Los Alamos – One Single Block Offering Days of Fun
The town of Los Alamos is one block long. As you drive through the single main street, it will seem like you have entered an old pioneer town. It is almost like a movie façade. But look closely and you will see storefronts for wineries, restaurants and antique shops. This tiny town is a wine country destination.
Los Alamos was a former stagecoach stop on the edge of the Santa Ynez Valley. A twenty-minute drive north of Solvang, Los Alamos was a sleepy town until a decade ago when refugees from Los Angeles arrived. Music industry, entertainment industry and fashion industry executives left their hectic city lives for the calmness of this little town. The town that used to be called “Los Almost” is now sometimes called “Little Los Angeles.” Los Alamos has also attracted young winemakers/entrepreneurs to set up shop there as the town, for the time being, is an affordable destination with unlimited potential.
Although the town is only one block long, from eating to drinking to shopping, there is plenty to keep you occupied. Exit the 101 Freeway at San Antonio Blvd and then make a right onto Bell Street. You are now on the main street of Los Alamos.
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Just past the old Post Office is the Alamo Motel. Recently renovated, the motel has twenty-one rooms. From the outside, the Alamo Motel looks like any other 1970-style motel with a carpark in the center. But the rooms are modern, clean and comfortable. The minimalistic décor is rustic with bleached cow skulls and animal skin rugs. My room even had a claw foot tub. In the center of the parking lot is a fire pit, an ideal spot to sit and relax at the end of the night. Located in the center of Bell Street, this motel is the perfect place to make a home-base for your stay. You can walk out the door and spend the rest of your visit on foot wandering up and down Bell Street.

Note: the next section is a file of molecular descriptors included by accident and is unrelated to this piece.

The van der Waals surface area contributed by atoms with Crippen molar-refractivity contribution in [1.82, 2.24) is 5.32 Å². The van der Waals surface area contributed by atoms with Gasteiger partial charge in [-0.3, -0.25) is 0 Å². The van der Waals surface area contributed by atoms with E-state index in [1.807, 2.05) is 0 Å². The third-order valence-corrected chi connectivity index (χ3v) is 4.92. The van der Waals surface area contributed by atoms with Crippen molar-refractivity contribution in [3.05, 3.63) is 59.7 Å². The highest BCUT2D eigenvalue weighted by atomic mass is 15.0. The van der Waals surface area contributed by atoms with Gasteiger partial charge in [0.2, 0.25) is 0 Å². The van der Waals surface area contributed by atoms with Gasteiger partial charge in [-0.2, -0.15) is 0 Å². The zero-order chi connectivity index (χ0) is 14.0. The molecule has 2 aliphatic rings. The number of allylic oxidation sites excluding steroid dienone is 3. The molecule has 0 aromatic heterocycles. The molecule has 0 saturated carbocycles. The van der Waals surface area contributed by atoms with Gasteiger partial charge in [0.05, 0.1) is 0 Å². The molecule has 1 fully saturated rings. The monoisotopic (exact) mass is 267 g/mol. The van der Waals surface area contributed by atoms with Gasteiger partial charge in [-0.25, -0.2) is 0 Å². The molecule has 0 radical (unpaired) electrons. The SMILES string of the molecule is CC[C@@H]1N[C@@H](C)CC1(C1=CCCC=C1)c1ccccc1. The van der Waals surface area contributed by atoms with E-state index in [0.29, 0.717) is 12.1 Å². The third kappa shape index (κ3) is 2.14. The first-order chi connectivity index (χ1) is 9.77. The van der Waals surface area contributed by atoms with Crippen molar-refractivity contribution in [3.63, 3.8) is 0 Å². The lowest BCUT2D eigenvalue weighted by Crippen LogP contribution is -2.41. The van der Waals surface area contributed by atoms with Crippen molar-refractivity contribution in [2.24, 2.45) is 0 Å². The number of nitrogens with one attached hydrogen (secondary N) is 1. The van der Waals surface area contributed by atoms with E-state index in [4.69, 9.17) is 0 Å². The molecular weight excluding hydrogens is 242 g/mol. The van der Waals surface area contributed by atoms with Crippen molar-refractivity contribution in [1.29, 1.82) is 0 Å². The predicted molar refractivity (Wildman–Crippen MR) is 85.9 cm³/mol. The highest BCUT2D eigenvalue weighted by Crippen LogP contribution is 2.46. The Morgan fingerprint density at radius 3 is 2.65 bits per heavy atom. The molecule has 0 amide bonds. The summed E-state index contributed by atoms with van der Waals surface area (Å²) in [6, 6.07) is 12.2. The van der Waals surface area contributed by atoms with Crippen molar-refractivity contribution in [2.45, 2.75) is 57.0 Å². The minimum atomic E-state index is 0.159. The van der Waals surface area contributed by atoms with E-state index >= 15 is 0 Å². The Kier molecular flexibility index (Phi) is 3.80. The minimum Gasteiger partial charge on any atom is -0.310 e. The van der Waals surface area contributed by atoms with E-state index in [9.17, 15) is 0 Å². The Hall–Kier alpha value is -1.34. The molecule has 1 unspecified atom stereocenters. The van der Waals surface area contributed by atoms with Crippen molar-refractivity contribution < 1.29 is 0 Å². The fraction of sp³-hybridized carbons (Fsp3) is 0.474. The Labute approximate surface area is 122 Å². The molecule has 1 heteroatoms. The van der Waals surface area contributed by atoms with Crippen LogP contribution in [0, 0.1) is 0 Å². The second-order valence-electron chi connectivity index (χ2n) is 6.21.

Eating and Drinking on Bell Street in Los Alamos
Every morning of a stay in Los Alamos should start with breakfast at Bob’s Well Bread Bakery. Bob Oswaks, former head of marketing for Sony Pictures, opened the space where he serves freshly baked artisanal breads made with 100% organic flour, sea salt and freshly filtered water. The breads are naturally leavened and made in small batches in an Italian oven that results with the perfect crunchy crust. There is not one dish on the menu that does not come with some type of wonderfully fresh bread. Bacon & Eggs, Egg-in-a-frame, Beans on Toast, or the Gravlax platter that I enjoyed. In addition, the butter and jam are house-made and Oswaks grows his own herbs and tomatoes in the garden outside. Add a Stumptown coffee to your order and you are good to go. Bob’s Well Bread Bakery is also open for lunch serving delicious sandwiches on a ficelle demi baguette. You will also be tempted by the homemade pastry case and, for those asking, there is even a gluten-free Centennial toast available.